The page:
Largest SA Army exercise in decades wraps up

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More than 13 000 troops have taken part in the South African Army’s Exercise Vuk’uhlome at the Combat Training Centre in the Northern Cape, with the landmark exercise showcasing the capabilities of the five newly formed Modern Brigades. The military’s new camouflage uniform was also revealed for the first time.

The weeks-long exercise culminated in a mock battle and capability demonstrations coinciding with a Distinguished Visitors’ Day on 24 November, which was attended by Defence Minister Thandi Modise, senior Southern African Development Community defence force leaders, military attaches, members of the local defence industry, and other guests.

The South African Army said the divisional exercise is the largest executed since 1999 and showcased the capabilities of the newly formed Motorised, Mechanised, Airborne, Light, and Reserve Modern Brigades. The new brigade formations are designed and set up to respond to modern threats such as asymmetric warfare and were established in response to the current security situation. The modern brigade concept is cognisant of asymmetric and terrorism threats to South Africa.

Vuk’uhlome (‘rise and arm yourself’ in Zulu) tested the capability and status of readiness of the landward force, supported by SA Special Forces, the SA Air Force (SAAF), SA Military Health Service (SAMHS), Military Police Division, and Legal Services Division. Numerous capabilities were demonstrated during the exercise’s Distinguished Visitors’ Day, ranging from dealing with civil unrest to dropping airborne forces by parachute, precision rocket and artillery attacks, counter-insurgency operations, infantry attacks etc. The Special Forces and their weapons and vehicles played an important role in the simulated battle, which witnessed the involvement of armoured vehicles including Olifant main battle tanks.

The SA Air Force supported the exercise with Cessna Caravan and C212 transport aircraft along with Oryx and A109 transport/utility helicopters and a Rooivalk attack helicopter. The latter did not fire its weapons, but two Hawk Mk 120 lead-in fighter-trainers dropped bombs on the Lohatla range.

The exercise culminated in the handing over of the SA Army’s state of combat readiness by Army Chief Lawrence Mbatha to the Chief of the SA National Defence Force (SANDF).

Addressing SANDF members and invited guests, Modise said that Exercise Vuk’uhlome is an indication of the preparedness and readiness of the military to protect South Africa. She said the Department of Defence intends to rejuvenate the SANDF and remove obstacles that inhibit its progress. This includes ensuring equipment is in good condition and that discipline prevails.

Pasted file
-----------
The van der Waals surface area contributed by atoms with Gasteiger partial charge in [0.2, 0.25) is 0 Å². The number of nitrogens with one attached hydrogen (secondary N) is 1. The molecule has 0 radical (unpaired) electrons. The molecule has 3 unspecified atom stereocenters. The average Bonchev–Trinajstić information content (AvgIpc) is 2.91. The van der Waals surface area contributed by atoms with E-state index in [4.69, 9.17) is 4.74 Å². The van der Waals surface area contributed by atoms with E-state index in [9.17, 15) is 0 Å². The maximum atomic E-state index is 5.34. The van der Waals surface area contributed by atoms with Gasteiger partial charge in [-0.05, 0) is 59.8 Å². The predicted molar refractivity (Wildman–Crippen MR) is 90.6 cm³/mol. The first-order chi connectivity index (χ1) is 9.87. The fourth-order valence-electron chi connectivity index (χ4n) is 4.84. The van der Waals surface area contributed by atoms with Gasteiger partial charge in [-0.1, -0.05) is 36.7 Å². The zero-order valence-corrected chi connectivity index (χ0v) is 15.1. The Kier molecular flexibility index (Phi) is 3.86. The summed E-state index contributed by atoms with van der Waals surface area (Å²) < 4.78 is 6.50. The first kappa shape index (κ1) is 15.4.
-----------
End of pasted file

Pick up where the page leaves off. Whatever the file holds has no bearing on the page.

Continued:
The SANDF is badly affected by massive underfunding compounded by a growing list of duties, as well as ageing equipment – it is not clear when it will be receiving its new Badger infantry fighting vehicles from Denel, but the SA Army has acquired some new hardware in recent years, some of which was on display during Exercise Vuk’uhlome. Recent acquisitions include sniper rifles from Truvelo, 40 mm grenade launchers from Milkor, Carl Gustaf recoilless rifles from Saab, Land Cruiser-mounted ZSU-23-2 anti-aircraft gun vehicles, and Scorpion 60/80 mm mortar vehicles.

Another new addition was the SANDF’s new camouflage uniform, which was officially launched during Exercise Vuk’uhlome. Designed to replace the ‘old fashioned’ uniform that does not cater for African or female body profiles, it was developed in conjunction with the Council for Scientific and Industrial Research (CSIR). Mbatha said the new uniform would help soldiers better blend in with their surroundings on deployments and that the new uniform will be rolled out across the defence force in stages.

Commenting on the capability and equipment of the South African National Defence Force, Modise told her audience on Thursday that, “I am confident we are doing everything in our power to ensure prime equipment is restored and upgraded…Those who think the Army is in decline are wrong. I have every confidence the SANDF can protect South Africa and its economy.”

The minister added that the Department of Defence is looking to reinvigorate the local defence industry. A sizeable defence industry exhibition formed part of Exercise Vuk’uhlome, with more than half a dozen companies exhibiting their wares. This included Reutech (radars and weapons turrets), Canvas and Tent (field accommodation), Rheinmetall Denel Munition (green energy), Global Command and Control Technologies (command and control solutions), Dinkwanyana Aerospace (unmanned aerial vehicles), OTT Solutions (armoured vehicles, including their Ratel Service Life Extension demonstrator) and Denel. The latter showcased its Badger and RG41 infantry fighting vehicles, RG21 and RG31 armoured personnel carriers and T5-52 self-propelled howitzer. SVI Engineering brought two of its armoured vehicles to the exhibition area (Max 3 and Max 9). The company has also supplied Scorpion mortar vehicles to the SANDF, but these were not used in the exercise.

Another highlight of the Exercise Vuk’uhlome Distinguished Visitor’s Day was the launch of a new publication showcasing the role of the SA Army, its recent achievements, and its structure and organisation. The 178-page coffee table publication is entitled ‘South African Army 2022-2022: Maintaining Momentum Despite Adversity.’

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